Six tenants in a Brooklyn Heights building owned by Trump son-in-law Jared Kushner are alleging that he illegally deregulated their apartments and charged them “far in excess of the legal rent,” according to a class-action lawsuit filed in Kings County Supreme Court November 14.
The Kushner Companies, according to the lawsuit, failed to register sixteen of the eighteen apartments in the six-story brownstone at 18 Sidney Place as rent-stabilized when it acquired the building from Brooklyn Law School in 2014. “When they purchased the building, they were supposed to return all the units to rent stabilization,” says Aaron Carr, executive director of the Housing Rights Initiative, which developed the lawsuit. “They never did.”
The lawsuit “is without merit,” a Kushner Companies spokesperson told the Voice. “The previously empty apartments at 18 Sidney Place were fully renovated to bring them to fair market value in accordance with applicable New York State rent regulations. The only predatory conduct here is that of Aaron Carr, who seems bent on attacking responsible owners in the press for the sake of sensational headlines.”
“That’s not what the law says,” responds Roger Sachar of Newman Ferrara, the law firm representing the tenants. “The statute says nothing about renovations.”
If 18 Sidney Place had been a regular apartment building when Kushner acquired it, he could have legally deregulated vacant apartments by doing renovations that cost enough to get the rent over $2,500. But because it was being used as student housing, Sachar explains, it was temporarily exempt from rent regulations — and “when that temporary exemption ended, rent stabilization was supposed to snap back into place.”
When that happens, Sachar says, a new legal rent is supposed to be set based on a formula ordained by the state Division of Housing and Community Renewal (DHCR): the last legal rent, adjusted for rent increases allowed by the city Rent Guidelines Board, plus a 20 percent vacancy bonus. The last legal rents were $1,000 a month or less, Carr says. By that formula, an apartment that cost $1,000 when Brooklyn Law School acquired the building in 1991 would be around $2,200 now.
“But instead, Mr. Kushner cheated,” says Lucas Ferrara of Newman Ferrara. “He decided to sidestep rent stabilization.” With Kushner touting 18 Sidney Place as “uniquely Brooklyn,” apartments there have been advertised at $2,600 for a studio and $3,800 for a one-bedroom.
The suit is demanding that the legal rent be calculated and the overcharges refunded to tenants, says Sachar. Because it’s a class-action suit, the tenants can’t claim penalties or punitive damages.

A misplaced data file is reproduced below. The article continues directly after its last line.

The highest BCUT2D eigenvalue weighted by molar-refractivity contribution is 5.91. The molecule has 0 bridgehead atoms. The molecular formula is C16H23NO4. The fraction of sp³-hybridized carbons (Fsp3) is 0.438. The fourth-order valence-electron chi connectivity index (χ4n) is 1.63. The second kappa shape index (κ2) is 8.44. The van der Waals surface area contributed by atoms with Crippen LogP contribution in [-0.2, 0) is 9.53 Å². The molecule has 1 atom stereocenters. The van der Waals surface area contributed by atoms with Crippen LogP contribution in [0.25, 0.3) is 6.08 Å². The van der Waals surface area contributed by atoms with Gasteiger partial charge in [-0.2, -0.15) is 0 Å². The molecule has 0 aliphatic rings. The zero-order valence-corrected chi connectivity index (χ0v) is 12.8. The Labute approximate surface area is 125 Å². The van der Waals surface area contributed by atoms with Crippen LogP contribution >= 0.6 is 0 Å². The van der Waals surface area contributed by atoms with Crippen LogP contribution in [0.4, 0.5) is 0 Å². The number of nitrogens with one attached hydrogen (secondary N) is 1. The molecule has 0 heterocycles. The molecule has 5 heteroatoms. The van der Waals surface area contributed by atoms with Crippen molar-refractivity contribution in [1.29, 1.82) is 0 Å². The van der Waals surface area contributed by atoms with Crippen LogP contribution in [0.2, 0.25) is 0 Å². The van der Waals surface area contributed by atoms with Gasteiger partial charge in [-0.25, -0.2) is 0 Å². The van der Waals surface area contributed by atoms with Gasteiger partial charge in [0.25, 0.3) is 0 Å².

The building’s recent history represents a classic predatory landlord pattern: Buy a rent-stabilized building, empty it out, renovate the apartments and rent them at luxury prices, and then flip the building for a rapid and massive profit. Kushner acquired 18 Sidney Place in February 2014 as part of a six-building portfolio he bought from Brooklyn Law School for $36.5 million, according to the Real Deal. As they were 90 percent vacant, he didn’t have to empty them. Last July, also according to the Real Deal, he put 18 Sidney Place and a smaller building at 144 Willow Street on the market for $20 million. He’d paid $7.6 million for them.
Fraudulently high rents have become increasingly common since the state forced New York City to allow the deregulation of vacant apartments above a certain rent in 1997. Once apartments are deregulated, their rents are no longer required to be registered with DHCR, so it is much harder for tenants to detect fraud. The most common method is inflating the cost of improvements on vacant apartments, as legal increases are pegged to the amount spent on renovations. In 2014, the state Tenant Protection Unit (TPU) said “landlords did not have proof of apartment improvements used to justify rent increases” in 40 percent of the 1,100 such cases it had audited in its first two years.
“To tell that Kushner Companies is engaging in potential illegal misconduct, all you need is Google,” says Carr. Housing Rights Initiative, which the former state assembly staffer founded about two years ago, analyzes publicly available data to look for indicators of illegal rent increases and identify specific buildings where rent fraud is likely.
The 18 Sidney Place lawsuit grew out of an investigation of 89 Hicks Street, another building Kushner bought from Brooklyn Law School. After getting tenants there to obtain their apartments’ rent histories from DHCR, Housing Rights Initiative helped them file a similar class-action suit in August.
The problem with the state’s approach to enforcing the laws against rent fraud, says Carr, is that it is “reactive,” depending largely on complaints from tenants. But that requires tenants to know their rights and the law, and to be willing to get into a prolonged bureaucratic and legal battle with their landlord. In apartments that have been deregulated, tenants have no legal right to renew their lease, and it is likely that their lease will expire long before their case is resolved.
“Most landlords get away with this,” Carr says. “There is no consequence or penalty.” The TPU has taken small steps toward broader investigations, but tenant advocates say the understaffed agency doesn’t do things like investigate other properties owned by a landlord found to have charged illegally high rents in one building.
With rent fraud so widespread, Carr says, the reactive model “is not going to capture the systemicness of the problem.” DHCR, he adds, should view landlords who have not registered rents as “low-hanging fruit” and audit them.
Housing Rights Initiative is also urging the state to investigate all the fifty-plus buildings the Kushner Companies own in the city.